church with the big pillar in pietra serena Beyond the Chapel there
are dark passages - crowded with wardrobes and confessionals The floor
is made of black and white marble slabs. (D'Annunzio, 1965: 537-538;
emphasis in original) (6)

The following passage is instead a good example of enumerative style. Written in 1909, it describes the hot water springs near the city of Volterra (Tuscany) and was reused by D'Annunzio for drafting a rather extended section of Forse che si, forse che no (Maybe Yes, Maybe No) (D'Annunzio, 1989: 765-766):
The hot springs
An infernal valley - Waters boiling The smoke The soil tinged with
yellow and red The boiling - The hot spring - The boiling bog The
boiling water springs up - the stone tinged with sulfur - The yellow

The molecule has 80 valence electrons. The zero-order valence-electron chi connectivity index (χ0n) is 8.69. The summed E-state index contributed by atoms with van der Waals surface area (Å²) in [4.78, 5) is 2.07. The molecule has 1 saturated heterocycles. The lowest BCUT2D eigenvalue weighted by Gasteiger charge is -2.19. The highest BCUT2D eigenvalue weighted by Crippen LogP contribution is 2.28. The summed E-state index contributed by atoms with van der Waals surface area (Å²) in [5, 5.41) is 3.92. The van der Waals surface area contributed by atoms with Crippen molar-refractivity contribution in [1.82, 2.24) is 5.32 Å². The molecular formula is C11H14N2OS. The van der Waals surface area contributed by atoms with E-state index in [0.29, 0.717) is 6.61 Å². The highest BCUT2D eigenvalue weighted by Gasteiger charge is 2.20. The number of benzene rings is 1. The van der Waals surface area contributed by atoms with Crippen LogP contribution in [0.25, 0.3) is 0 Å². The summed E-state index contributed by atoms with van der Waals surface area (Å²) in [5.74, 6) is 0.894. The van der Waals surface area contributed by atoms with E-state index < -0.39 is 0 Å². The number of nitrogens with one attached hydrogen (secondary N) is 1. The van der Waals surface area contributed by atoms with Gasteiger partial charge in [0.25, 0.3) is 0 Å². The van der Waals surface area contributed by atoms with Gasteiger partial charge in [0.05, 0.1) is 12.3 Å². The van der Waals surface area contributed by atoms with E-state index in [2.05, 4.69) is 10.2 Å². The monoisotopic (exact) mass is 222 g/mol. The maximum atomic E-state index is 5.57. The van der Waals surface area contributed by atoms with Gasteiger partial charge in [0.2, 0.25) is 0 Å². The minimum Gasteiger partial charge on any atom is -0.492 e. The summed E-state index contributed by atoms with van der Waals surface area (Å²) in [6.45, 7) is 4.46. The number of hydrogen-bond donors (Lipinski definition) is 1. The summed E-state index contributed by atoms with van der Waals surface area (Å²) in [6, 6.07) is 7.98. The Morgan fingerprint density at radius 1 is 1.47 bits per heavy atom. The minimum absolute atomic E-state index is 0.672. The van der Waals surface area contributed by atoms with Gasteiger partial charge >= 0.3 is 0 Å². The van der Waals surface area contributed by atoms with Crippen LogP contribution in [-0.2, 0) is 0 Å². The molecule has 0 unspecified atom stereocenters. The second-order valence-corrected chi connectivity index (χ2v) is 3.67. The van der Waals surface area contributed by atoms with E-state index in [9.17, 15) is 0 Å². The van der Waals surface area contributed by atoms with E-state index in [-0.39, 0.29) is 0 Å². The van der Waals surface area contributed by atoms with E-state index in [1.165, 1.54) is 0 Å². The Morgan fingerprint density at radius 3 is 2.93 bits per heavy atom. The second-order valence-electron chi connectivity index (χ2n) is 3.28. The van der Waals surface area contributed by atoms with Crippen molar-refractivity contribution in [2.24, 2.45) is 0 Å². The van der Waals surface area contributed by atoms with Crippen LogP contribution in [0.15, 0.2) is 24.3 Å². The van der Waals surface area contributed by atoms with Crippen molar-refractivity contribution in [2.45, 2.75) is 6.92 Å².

spots - The mud - The crevices The tubes The canals - The hazy sun The
wind dispersing the steams The roar The white salts The rusty iron
pipes - The piles of mud and stones - (D'Annunzio, 1965: 562; emphasis
in original)

In these two passages, D'Annunzio mentions different objects and details without actually pausing on any of them. Every single thing is perceived, registered and then immediately abandoned for the next one. D'Annunzio sketches a sort of catalogue of his sensitive perceptions without commenting on it though: he does not construct a discourse around what he sees, but just notes things down.

Both the distinctively descriptive nature of D'Annunzio's notebooks and this peculiar style can be seen as direct consequences of the poetics of attention. When D'Annunzio enters a place or sees a landscape, he immediately stretches his senses in order to gather all the different stimuli that that place or landscape can give him. The notebook page then becomes the very space where these stimuli are collected: they are rapidly translated into words and fixed on the page in the very moment in which they are perceived. Enumerative style is therefore a consequence of this method, since it reflects D'Annunzio's need to quickly gather on the page as many elements as possible.